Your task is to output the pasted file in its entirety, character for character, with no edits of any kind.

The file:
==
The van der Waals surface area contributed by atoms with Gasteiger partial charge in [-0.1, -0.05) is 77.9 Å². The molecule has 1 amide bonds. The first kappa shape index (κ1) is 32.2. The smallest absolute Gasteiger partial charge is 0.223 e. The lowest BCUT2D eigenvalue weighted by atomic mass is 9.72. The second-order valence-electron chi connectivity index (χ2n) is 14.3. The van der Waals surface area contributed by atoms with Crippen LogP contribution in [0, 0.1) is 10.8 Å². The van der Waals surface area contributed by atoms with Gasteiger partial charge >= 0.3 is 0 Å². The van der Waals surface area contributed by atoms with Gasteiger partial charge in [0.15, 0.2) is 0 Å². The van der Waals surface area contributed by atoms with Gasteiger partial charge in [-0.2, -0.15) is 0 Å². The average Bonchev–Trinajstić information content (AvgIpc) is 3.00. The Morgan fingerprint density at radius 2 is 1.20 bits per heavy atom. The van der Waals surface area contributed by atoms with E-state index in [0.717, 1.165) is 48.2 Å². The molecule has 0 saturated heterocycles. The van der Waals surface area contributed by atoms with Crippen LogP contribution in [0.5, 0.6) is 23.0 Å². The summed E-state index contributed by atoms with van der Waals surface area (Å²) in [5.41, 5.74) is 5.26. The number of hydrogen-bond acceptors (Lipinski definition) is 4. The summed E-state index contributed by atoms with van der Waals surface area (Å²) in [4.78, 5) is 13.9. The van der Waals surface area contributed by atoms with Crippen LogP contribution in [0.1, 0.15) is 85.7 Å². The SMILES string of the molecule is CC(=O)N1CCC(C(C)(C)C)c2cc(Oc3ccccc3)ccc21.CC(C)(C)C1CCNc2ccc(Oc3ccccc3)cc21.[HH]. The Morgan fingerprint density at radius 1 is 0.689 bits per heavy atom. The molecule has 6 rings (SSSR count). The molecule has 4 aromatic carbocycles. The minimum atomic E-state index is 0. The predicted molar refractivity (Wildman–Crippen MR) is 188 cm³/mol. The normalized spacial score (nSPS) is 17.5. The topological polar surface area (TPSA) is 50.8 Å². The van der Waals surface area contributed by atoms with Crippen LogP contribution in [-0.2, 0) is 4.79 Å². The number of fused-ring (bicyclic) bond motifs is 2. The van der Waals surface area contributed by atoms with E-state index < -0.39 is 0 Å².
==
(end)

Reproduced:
The van der Waals surface area contributed by atoms with Gasteiger partial charge in [-0.1, -0.05) is 77.9 Å². The molecule has 1 amide bonds. The first kappa shape index (κ1) is 32.2. The smallest absolute Gasteiger partial charge is 0.223 e. The lowest BCUT2D eigenvalue weighted by atomic mass is 9.72. The second-order valence-electron chi connectivity index (χ2n) is 14.3. The van der Waals surface area contributed by atoms with Crippen LogP contribution in [0, 0.1) is 10.8 Å². The van der Waals surface area contributed by atoms with Gasteiger partial charge >= 0.3 is 0 Å². The van der Waals surface area contributed by atoms with Gasteiger partial charge in [0.15, 0.2) is 0 Å². The van der Waals surface area contributed by atoms with Gasteiger partial charge in [-0.2, -0.15) is 0 Å². The average Bonchev–Trinajstić information content (AvgIpc) is 3.00. The Morgan fingerprint density at radius 2 is 1.20 bits per heavy atom. The van der Waals surface area contributed by atoms with E-state index in [0.717, 1.165) is 48.2 Å². The molecule has 0 saturated heterocycles. The van der Waals surface area contributed by atoms with Crippen LogP contribution in [0.5, 0.6) is 23.0 Å². The summed E-state index contributed by atoms with van der Waals surface area (Å²) in [5.41, 5.74) is 5.26. The number of hydrogen-bond acceptors (Lipinski definition) is 4. The summed E-state index contributed by atoms with van der Waals surface area (Å²) in [4.78, 5) is 13.9. The van der Waals surface area contributed by atoms with Crippen LogP contribution in [0.1, 0.15) is 85.7 Å². The SMILES string of the molecule is CC(=O)N1CCC(C(C)(C)C)c2cc(Oc3ccccc3)ccc21.CC(C)(C)C1CCNc2ccc(Oc3ccccc3)cc21.[HH]. The Morgan fingerprint density at radius 1 is 0.689 bits per heavy atom. The molecule has 6 rings (SSSR count). The molecule has 4 aromatic carbocycles. The minimum atomic E-state index is 0. The predicted molar refractivity (Wildman–Crippen MR) is 188 cm³/mol. The normalized spacial score (nSPS) is 17.5. The topological polar surface area (TPSA) is 50.8 Å². The van der Waals surface area contributed by atoms with Crippen LogP contribution in [-0.2, 0) is 4.79 Å². The number of fused-ring (bicyclic) bond motifs is 2. The van der Waals surface area contributed by atoms with E-state index < -0.39 is 0 Å².